Over the past few years, Americans’ spending on eating out had finally surpassed what we spent on groceries. But after more than two months of stay-at-home orders, restaurants are just now starting to reopen with a fraction of the business they had in early March, while grocery stores are still trying to keep up with demand.


While many grocery store workers, including those at H-E-B, the largest private employer in Texas, are continuing to earn extra pay for working on the frontline of an essential industry, customers are dealing with rising meat prices caused by interruptions in the supply chain because of COVID-19 outbreaks at meat-processing plants.


Some Austin shoppers, including Jennifer Weltz, are shopping at stores that have less foot traffic and taking advantage of restaurants that are continuing to sell grocery provisions, including Crema Bakery and Cafe in South Austin, whose owner has said the cafe will continue selling pantry items.


But the biggest change might be customers’ willingness to buy food online for pick-up or delivery. Online grocery shopping is up between 20 and 50 percent over a year ago, according to several recent surveys, and more than half of shoppers say they plan to order even more groceries online in the future.


Whole Foods Market opened a new Austin location in the Plaza Saltillo development in East Austin that is being used as a fulfillment warehouse for orders placed online.


Customers are trying delivery services from traditional retailers and delivery-only companies, such as Imperfect Foods, Farmhouse Delivery and Thrive Market, for the first time, and food wholesalers, including Farm to Table and Brothers Produce, are also selling directly to customers for the first time.


Some grocery stores, such as Trader Joe’s and Wheatsville Food Co-op, are continuing to reserve the first hour of each day for older and high-risk shoppers, while others, including H-E-B, are offering assistance to help seniors order groceries online for pick-up or delivery.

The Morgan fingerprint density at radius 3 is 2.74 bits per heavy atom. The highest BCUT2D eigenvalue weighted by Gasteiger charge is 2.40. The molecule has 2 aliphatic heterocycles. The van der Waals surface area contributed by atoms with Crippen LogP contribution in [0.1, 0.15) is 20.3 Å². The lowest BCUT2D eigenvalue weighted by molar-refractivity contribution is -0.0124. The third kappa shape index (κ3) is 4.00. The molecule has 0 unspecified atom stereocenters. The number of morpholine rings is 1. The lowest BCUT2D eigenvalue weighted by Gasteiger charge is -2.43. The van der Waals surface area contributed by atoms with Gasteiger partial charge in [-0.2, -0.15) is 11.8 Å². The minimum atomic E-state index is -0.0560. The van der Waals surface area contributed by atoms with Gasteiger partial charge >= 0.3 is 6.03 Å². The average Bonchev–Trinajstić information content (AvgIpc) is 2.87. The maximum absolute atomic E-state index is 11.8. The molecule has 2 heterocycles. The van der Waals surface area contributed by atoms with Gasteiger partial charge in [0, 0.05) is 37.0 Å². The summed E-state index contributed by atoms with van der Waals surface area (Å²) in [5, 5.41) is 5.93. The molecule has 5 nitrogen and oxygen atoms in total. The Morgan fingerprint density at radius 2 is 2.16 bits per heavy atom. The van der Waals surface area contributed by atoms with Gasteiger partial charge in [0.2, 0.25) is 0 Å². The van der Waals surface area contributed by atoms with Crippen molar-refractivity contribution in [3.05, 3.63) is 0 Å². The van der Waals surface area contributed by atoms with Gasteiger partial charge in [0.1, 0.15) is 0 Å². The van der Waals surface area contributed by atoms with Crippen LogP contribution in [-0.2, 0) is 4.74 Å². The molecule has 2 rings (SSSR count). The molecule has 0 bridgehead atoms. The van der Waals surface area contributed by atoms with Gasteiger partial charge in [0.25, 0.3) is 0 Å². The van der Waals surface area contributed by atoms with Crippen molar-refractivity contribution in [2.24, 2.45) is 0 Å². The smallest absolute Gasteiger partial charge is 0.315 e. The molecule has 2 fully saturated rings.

Farmers markets continue to operate as critical food access points, and the Sustainable Food Center has a new program to set up pop-up markets in restaurants.


Cedar Park resident Shellie Hayes-McMahon says all these changes have already shifted her grocery shopping — and cooking habits — indefinitely.


She usually shops two or three times a week at traditional grocery and club stores, but since the pandemic started, she’s buying from a wider variety of sources.


"When restaurants and vendors started selling groceries, it was like a whole new world opened up,“ she says. “Being able to order for contactless pickup from shops that I already trusted for quality makes the drive worth it.”


She started buying flour from Easy Tiger, mozzarella and ricotta from Antonelli’s Cheese Shop and fresh vegetables from Hardie’s, a food wholesale company that formerly only sold to restaurants and food service establishments and is now selling produce, meat, dairy and eggs directly to customers.


She will still stop by Costco, but she’s also shopping at a wider variety of stores, including 99 Ranch Market and La Adelita, a meat market near her house in Cedar Park.


She’s also buying fewer bananas and more apples because they last longer. “I've had to adjust to buying larger quantities to last a longer period of time.”


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